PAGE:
Portland, still

The news is out: [Late Friday and early Saturday morning protests continued in Portland, with police declaring an unlawful assembly and arresting 27 people.
A few hundred demonstrators had met at Kenton Park Friday before making their way to the Portland Police Association building, where officers warned protesters to stay off the streets and private property. Those who refused could be subject to citation, arrest, the use of tear gas, crowd-control agents or impact munitions, police said.
Around midnight, police ran down the street, pushing protesters out of the area, knocking people down and arresting those who they say were not following orders — as some people were being detained, they were pinned to the ground and blood could be seen marking the pavement. Law enforcement officers used smoke devices and shot impact munitions and stun grenades while trying to get the crowd to disperse, The Oregonian reported.]

The right to protest is fundamental to our democracy and sacrosanct. The founding fathers thought that the right was so important that they wrote it into the first 45 words of the Bill of Rights and labeled it the First Amendment to the U.S. Constitution:
Congress shall make no law respecting an establishment of religion, or prohibiting the free exercise thereof; or abridging the freedom of speech, or of the press; or the right of the people peaceably to assemble, and to petition the government for a redress of grievances.
As the Supreme Court observed in 1958, “It is beyond debate that freedom to engage in association for the advancement of beliefs and ideas is an inseparable aspect of the ‘liberty’ assured by the Due Process Clause of the Fourteenth Amendment, which embraces freedom of speech.”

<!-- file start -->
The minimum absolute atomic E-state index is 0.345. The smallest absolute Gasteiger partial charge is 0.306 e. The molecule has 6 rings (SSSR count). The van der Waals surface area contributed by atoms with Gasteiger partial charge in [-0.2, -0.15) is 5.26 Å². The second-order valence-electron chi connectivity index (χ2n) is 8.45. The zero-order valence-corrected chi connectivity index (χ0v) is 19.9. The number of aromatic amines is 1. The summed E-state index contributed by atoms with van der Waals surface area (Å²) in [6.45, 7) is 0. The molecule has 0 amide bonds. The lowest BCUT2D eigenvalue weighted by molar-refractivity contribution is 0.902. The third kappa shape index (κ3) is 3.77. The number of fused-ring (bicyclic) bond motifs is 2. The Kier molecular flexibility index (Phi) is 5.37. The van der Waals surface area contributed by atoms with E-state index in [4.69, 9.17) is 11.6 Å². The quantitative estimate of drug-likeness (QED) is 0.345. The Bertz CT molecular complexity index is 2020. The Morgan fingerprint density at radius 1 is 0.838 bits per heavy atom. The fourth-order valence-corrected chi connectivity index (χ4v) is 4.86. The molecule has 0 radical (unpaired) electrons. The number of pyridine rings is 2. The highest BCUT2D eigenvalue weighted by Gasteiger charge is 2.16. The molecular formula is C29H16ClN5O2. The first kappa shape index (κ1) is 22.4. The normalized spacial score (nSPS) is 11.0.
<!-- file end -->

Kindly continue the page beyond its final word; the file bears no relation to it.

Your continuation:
Trump’s aim to thwart, limit, or outright eviscerate the fundamental right to protest and have grievances heard is also racist because it applies to negroes only.

As Christopher Dolan and Lourdes DeArmas wrote: [“The clear and undeniable fact remains that law enforcement officers who harass peaceably assembled citizens are violating the First Amendment, no matter the tactic used. It is unlawful and those rights must be protected.
Even though the incident on Monday in Washington, D.C. occurred before the curfew set by the mayor, curfews in and of themselves violate civil liberties. Public officials at every level of government are making arbitrary decisions about when, where, and what time citizens are allowed to have their voices heard. Just like it is wrong to forcefully disperse protesters before curfew, it is just as wrong to disperse them after curfew.]

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